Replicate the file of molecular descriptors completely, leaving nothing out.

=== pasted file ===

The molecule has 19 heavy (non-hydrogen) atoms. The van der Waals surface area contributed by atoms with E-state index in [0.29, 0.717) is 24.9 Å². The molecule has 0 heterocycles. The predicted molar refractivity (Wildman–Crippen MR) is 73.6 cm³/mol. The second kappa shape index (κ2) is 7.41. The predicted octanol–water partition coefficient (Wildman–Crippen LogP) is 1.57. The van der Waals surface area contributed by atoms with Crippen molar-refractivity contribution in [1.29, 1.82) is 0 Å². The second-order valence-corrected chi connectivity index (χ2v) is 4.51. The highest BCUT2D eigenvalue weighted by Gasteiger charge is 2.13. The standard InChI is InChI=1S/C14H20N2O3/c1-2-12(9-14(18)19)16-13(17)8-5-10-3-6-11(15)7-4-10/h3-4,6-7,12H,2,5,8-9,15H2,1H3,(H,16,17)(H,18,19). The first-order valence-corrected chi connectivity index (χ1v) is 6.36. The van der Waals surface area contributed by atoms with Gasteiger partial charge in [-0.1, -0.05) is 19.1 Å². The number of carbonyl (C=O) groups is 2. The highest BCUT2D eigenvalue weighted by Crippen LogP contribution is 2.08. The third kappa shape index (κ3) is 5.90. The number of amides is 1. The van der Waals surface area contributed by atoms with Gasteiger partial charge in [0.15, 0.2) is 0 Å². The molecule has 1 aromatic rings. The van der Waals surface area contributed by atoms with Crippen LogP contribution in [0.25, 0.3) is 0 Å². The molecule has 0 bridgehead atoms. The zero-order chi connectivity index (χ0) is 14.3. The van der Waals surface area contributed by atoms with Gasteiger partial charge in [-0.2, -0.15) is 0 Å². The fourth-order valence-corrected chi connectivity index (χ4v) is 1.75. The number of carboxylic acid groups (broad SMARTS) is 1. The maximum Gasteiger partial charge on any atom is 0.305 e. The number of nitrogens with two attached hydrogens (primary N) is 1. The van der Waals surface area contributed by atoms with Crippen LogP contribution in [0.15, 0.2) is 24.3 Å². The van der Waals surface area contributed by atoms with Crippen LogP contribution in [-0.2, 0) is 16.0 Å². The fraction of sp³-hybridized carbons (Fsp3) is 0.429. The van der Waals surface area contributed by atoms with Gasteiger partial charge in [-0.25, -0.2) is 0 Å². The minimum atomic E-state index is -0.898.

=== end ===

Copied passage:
The molecule has 19 heavy (non-hydrogen) atoms. The van der Waals surface area contributed by atoms with E-state index in [0.29, 0.717) is 24.9 Å². The molecule has 0 heterocycles. The predicted molar refractivity (Wildman–Crippen MR) is 73.6 cm³/mol. The second kappa shape index (κ2) is 7.41. The predicted octanol–water partition coefficient (Wildman–Crippen LogP) is 1.57. The van der Waals surface area contributed by atoms with Crippen molar-refractivity contribution in [1.29, 1.82) is 0 Å². The second-order valence-corrected chi connectivity index (χ2v) is 4.51. The highest BCUT2D eigenvalue weighted by Gasteiger charge is 2.13. The standard InChI is InChI=1S/C14H20N2O3/c1-2-12(9-14(18)19)16-13(17)8-5-10-3-6-11(15)7-4-10/h3-4,6-7,12H,2,5,8-9,15H2,1H3,(H,16,17)(H,18,19). The first-order valence-corrected chi connectivity index (χ1v) is 6.36. The van der Waals surface area contributed by atoms with Gasteiger partial charge in [-0.1, -0.05) is 19.1 Å². The number of carbonyl (C=O) groups is 2. The highest BCUT2D eigenvalue weighted by Crippen LogP contribution is 2.08. The third kappa shape index (κ3) is 5.90. The number of amides is 1. The van der Waals surface area contributed by atoms with Gasteiger partial charge in [0.15, 0.2) is 0 Å². The molecule has 1 aromatic rings. The van der Waals surface area contributed by atoms with Crippen LogP contribution in [0.25, 0.3) is 0 Å². The molecule has 0 bridgehead atoms. The zero-order chi connectivity index (χ0) is 14.3. The van der Waals surface area contributed by atoms with Gasteiger partial charge in [-0.2, -0.15) is 0 Å². The fourth-order valence-corrected chi connectivity index (χ4v) is 1.75. The number of carboxylic acid groups (broad SMARTS) is 1. The maximum Gasteiger partial charge on any atom is 0.305 e. The number of nitrogens with two attached hydrogens (primary N) is 1. The van der Waals surface area contributed by atoms with Crippen LogP contribution in [0.15, 0.2) is 24.3 Å². The van der Waals surface area contributed by atoms with Crippen LogP contribution in [-0.2, 0) is 16.0 Å². The fraction of sp³-hybridized carbons (Fsp3) is 0.429. The van der Waals surface area contributed by atoms with Gasteiger partial charge in [-0.25, -0.2) is 0 Å². The minimum atomic E-state index is -0.898.